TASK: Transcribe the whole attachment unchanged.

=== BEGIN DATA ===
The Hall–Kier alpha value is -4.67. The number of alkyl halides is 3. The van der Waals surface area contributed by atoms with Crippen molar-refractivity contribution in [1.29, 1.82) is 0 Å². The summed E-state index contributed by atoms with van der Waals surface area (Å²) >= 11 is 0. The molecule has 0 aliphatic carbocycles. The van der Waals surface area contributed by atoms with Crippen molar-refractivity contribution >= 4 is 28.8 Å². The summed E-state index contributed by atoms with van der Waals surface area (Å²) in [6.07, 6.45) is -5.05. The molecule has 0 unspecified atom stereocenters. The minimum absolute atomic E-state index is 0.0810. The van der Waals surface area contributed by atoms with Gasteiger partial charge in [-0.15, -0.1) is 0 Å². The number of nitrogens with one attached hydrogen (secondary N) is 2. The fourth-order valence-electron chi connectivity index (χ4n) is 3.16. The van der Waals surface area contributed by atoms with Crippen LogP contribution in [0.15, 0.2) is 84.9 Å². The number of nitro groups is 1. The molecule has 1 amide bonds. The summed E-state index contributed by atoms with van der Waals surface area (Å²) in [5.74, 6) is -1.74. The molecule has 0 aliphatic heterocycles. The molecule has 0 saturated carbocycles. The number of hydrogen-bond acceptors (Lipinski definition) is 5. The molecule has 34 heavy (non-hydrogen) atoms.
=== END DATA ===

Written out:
The Hall–Kier alpha value is -4.67. The number of alkyl halides is 3. The van der Waals surface area contributed by atoms with Crippen molar-refractivity contribution in [1.29, 1.82) is 0 Å². The summed E-state index contributed by atoms with van der Waals surface area (Å²) >= 11 is 0. The molecule has 0 aliphatic carbocycles. The van der Waals surface area contributed by atoms with Crippen molar-refractivity contribution >= 4 is 28.8 Å². The summed E-state index contributed by atoms with van der Waals surface area (Å²) in [6.07, 6.45) is -5.05. The molecule has 0 unspecified atom stereocenters. The minimum absolute atomic E-state index is 0.0810. The van der Waals surface area contributed by atoms with Gasteiger partial charge in [-0.15, -0.1) is 0 Å². The number of nitrogens with one attached hydrogen (secondary N) is 2. The fourth-order valence-electron chi connectivity index (χ4n) is 3.16. The van der Waals surface area contributed by atoms with Crippen LogP contribution in [0.15, 0.2) is 84.9 Å². The number of nitro groups is 1. The molecule has 1 amide bonds. The summed E-state index contributed by atoms with van der Waals surface area (Å²) in [5.74, 6) is -1.74. The molecule has 0 aliphatic heterocycles. The molecule has 0 saturated carbocycles. The number of hydrogen-bond acceptors (Lipinski definition) is 5. The molecule has 34 heavy (non-hydrogen) atoms.